The World Over

Mon 13th – Sat 25th August 2012


Thomas Stell

at 03:57 on 16th Aug 2012



'The World Over' is the journey of an Odysseus looking for a vanished Ithaca. It is the story of Adam who, raised by an old man on a desert island, is captured by sailors, and who, when told a fairy tale about a dispossessed prince, believes himself to be that prince and makes up his mind to go back to his kingdom. The myth is there – a man going after an imagined paradise – but has been obscured by complications in the narrative, bad writing, and acting that is, in general, less than brilliant.

There are so many different elements of legend presenting themselves in a short time that they all seem to lose their importance. We have a Turandot-esque riddle, an island of the lotus eaters, shipwrecks dividing families and characters recognised by their rings or pendants. More seriously, the main idea of the search for a place that does not exist is badly confused when Adam is clearly shown to be the real prince from the story but his kingdom has now been covered by the sea (another mythic plot device dealt with too lightly).

The prose style is characteristic of this kind of American popular fantasy. The tired and unromantic language of modern life is spoken (“it is imperative that we purchase...”; “it is essential that I reach home immediately”), as are misused archaisms like “such a bootless mission”. We often go towards the mixed metaphor. Ships sail in “battalions”; one of the characters is “pierced by a thickening ache in his chest”; no one just sees anything, he gazes upon it; the prince will not just cut the brambles in his way, he will cut a swathe through them.

It should be said that Adam is played capably by Magnus Sinding, ageing and becoming wiser very convincingly, but the other actors are less good. Because of his thick accent, Ryan Dolan, who has various roles, is hard to understand, and the stage combat and mime are not particularly energetic. I like myth and fairy tale very much, and I am usually pleased to see a play inspired by them, but this isn’t the way to do it.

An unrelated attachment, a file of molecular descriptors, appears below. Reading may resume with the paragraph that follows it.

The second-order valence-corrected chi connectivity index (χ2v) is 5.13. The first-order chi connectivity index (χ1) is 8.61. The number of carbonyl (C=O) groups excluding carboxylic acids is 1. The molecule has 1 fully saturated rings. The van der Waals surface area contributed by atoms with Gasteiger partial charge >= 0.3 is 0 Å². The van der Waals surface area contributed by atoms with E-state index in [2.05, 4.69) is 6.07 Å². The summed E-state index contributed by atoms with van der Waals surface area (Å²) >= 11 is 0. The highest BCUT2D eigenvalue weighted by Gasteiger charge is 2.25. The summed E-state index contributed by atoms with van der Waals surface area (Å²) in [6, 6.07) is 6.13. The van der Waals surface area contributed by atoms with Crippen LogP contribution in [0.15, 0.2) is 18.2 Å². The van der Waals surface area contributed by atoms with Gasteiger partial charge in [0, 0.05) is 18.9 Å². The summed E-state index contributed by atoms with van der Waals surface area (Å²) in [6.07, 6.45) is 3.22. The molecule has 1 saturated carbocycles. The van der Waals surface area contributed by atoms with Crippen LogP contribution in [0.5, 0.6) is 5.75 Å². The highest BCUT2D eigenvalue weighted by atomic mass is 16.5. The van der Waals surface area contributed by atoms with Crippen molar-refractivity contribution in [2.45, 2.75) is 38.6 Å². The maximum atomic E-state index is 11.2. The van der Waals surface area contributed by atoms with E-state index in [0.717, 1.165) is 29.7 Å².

Helena Blackstone

at 10:04 on 16th Aug 2012



‘The World Over’ tells the story of a man who has begun his young life on an empty island, not seeing another living soul for years until he is rescued and begins an epic quest. We follow Magnus Sindig on this journey from his initial naivety, which is suitably haunting and alien because of the faraway look in his eyes and his whispering fairytale voice, to his age of defeated pessimism and a deep gravelly voice. I loved his dazzlingly white costume, which proved to be the visual heart of the production. His was the most impressive performance, holding the epic together throughout its endless scenes, which sadly require endless patience-trying traipsing on and offstage, although I suppose this is typical of the epic fantasy genre.

Simon Lamb was also truly entertaining with his array of characters, each with different voices, accents, mannerisms - all comic and well thought out. I enjoyed Ryan Dolan’s physical performances in his many different roles, but unfortunately found it hard to catch what he was saying. Cara Mahoney was funny, relatable and looked intelligent on the stage. I enjoyed being on her side in whatever part she was playing. Dominic Kimberlin plays a slimy spoilt prince well but in other places seems a little under-rehearsed.

Other actors could also have been better rehearsed and more developed. Anthony Simpson-Pike is miscast for most of his roles; unable to portray the gruff manly figures he is given, he tries to deepen his voice, but, unable to do this also, the strain on him becomes a strain for the audience. Generally the other actors could have relaxed a little, which would help them avoid stuttering and the somewhat awkward, gaping-mouthed darting kisses of the central couple. There is lots of room for improvement but nothing that is unfixable, so I think it could quite easily move up a star rating as the production becomes more polished.


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